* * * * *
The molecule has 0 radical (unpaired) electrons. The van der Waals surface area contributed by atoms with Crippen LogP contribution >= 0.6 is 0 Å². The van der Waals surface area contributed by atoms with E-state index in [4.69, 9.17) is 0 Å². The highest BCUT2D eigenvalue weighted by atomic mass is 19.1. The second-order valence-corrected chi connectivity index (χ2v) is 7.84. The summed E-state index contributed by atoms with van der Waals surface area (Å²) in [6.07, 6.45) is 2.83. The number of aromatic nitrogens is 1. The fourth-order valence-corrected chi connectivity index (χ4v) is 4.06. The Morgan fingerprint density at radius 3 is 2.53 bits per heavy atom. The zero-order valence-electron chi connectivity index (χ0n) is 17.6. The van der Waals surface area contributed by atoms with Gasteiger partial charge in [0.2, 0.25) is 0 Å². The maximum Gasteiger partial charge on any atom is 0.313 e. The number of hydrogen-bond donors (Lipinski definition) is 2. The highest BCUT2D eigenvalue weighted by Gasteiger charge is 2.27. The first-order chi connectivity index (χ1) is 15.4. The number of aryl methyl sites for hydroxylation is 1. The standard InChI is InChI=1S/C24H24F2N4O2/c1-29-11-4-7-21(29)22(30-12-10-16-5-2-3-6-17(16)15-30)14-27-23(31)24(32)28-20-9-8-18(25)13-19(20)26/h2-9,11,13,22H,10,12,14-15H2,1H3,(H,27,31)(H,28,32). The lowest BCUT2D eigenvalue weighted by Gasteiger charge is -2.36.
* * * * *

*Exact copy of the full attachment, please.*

The molecule has 0 radical (unpaired) electrons. The van der Waals surface area contributed by atoms with Crippen LogP contribution >= 0.6 is 0 Å². The van der Waals surface area contributed by atoms with E-state index in [4.69, 9.17) is 0 Å². The highest BCUT2D eigenvalue weighted by atomic mass is 19.1. The second-order valence-corrected chi connectivity index (χ2v) is 7.84. The summed E-state index contributed by atoms with van der Waals surface area (Å²) in [6.07, 6.45) is 2.83. The number of aromatic nitrogens is 1. The fourth-order valence-corrected chi connectivity index (χ4v) is 4.06. The Morgan fingerprint density at radius 3 is 2.53 bits per heavy atom. The zero-order valence-electron chi connectivity index (χ0n) is 17.6. The van der Waals surface area contributed by atoms with Gasteiger partial charge in [0.2, 0.25) is 0 Å². The maximum Gasteiger partial charge on any atom is 0.313 e. The number of hydrogen-bond donors (Lipinski definition) is 2. The highest BCUT2D eigenvalue weighted by Gasteiger charge is 2.27. The first-order chi connectivity index (χ1) is 15.4. The number of aryl methyl sites for hydroxylation is 1. The standard InChI is InChI=1S/C24H24F2N4O2/c1-29-11-4-7-21(29)22(30-12-10-16-5-2-3-6-17(16)15-30)14-27-23(31)24(32)28-20-9-8-18(25)13-19(20)26/h2-9,11,13,22H,10,12,14-15H2,1H3,(H,27,31)(H,28,32). The lowest BCUT2D eigenvalue weighted by Gasteiger charge is -2.36.